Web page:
Some Mercedes eActros trucks are currently in the Italian region of South Tyrol, where they are undergoing road tests in quite challenging conditions. This is another step forward towards serial production, which is about to start this fall in Wörth, as confirmed last week during the ‘Shaping the Now and Next’ event held by Mercedes-Benz Trucks and reported in this post.

The eActros is the very first full-electric Mercedes truck to enter series production. The official launch happened just before the summer, while the iconic truck for waste collection will follow in 2022. Depending on the version, the eActros draws its power from three or four battery packs – each with a capacity of around 105 kWh. The maximum capacity of 420 kWh enables ranges of up to 400 kilometres to be achieved. The eActros can be charged with up to 160 kW: the three battery packs need a little over an hour to charge from 20 to 80 per cent at a normal DC rapid charging point with a charging current of 400 A.

enactors south tyrol

The tests on the eActros in South Tyrol

During the tests carried out in South Tyrol, the electric trucks tackled a total of 54,000 metres of altitude. The highest point of the trip was reached during measurement runs at the Kaunertal Glacier, at a height of 2,750 metres. In order to validate the trucks’ performance and durability, the testing engineers at Mercedes-Benz Trucks then subjected the electric vehicles, which were loaded to their gross vehicle weight of 27 tonnes, to an extremely gruelling series of tests in the area surrounding the city of Bolzano.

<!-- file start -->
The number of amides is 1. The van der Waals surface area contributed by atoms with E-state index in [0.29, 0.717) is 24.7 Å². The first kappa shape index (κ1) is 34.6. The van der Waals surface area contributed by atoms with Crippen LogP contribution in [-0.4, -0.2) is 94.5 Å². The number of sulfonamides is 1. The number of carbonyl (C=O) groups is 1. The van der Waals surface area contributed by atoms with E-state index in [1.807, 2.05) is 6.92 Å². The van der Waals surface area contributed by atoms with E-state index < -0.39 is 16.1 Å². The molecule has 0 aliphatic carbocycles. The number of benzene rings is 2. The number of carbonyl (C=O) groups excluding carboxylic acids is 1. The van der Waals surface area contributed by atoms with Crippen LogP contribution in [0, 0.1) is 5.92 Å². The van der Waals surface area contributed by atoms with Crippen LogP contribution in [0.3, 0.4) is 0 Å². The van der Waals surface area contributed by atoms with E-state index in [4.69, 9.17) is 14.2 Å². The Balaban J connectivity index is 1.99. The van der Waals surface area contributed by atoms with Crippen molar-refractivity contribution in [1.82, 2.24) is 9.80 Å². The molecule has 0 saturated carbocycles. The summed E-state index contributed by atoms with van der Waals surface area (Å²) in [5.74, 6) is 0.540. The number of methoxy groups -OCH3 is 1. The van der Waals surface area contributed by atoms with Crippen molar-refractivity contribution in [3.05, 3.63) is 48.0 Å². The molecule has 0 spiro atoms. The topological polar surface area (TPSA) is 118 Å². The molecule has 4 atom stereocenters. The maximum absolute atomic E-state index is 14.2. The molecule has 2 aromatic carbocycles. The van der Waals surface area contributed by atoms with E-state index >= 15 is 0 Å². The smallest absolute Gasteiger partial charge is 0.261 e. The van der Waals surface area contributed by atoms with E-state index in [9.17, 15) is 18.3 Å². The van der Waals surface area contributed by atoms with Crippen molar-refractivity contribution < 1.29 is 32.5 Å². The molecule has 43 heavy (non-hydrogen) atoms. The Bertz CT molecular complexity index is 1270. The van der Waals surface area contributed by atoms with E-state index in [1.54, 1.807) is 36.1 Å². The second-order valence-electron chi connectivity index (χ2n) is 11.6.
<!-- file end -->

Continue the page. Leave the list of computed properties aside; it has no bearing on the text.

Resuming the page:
As a matter of fact, the region’s terrain is perfect for conducting vehicle tests with full drive power along extreme uphill and downhill routes. At the same time, the basin in which Bolzano is located is ideal for drives at very high temperatures, which sometimes rose to over 40°C during the tests. The batteries of the two three-axle trucks for heavy-duty distribution transportation were recharged exclusively at public charging stations along the whole route from Germany through Austria and into Italy. Moreover, the Alpine terrain enabled the engineers to make particularly extensive use of the vehicles’ energy recovery feature, which can be exploited by driving with foresight.


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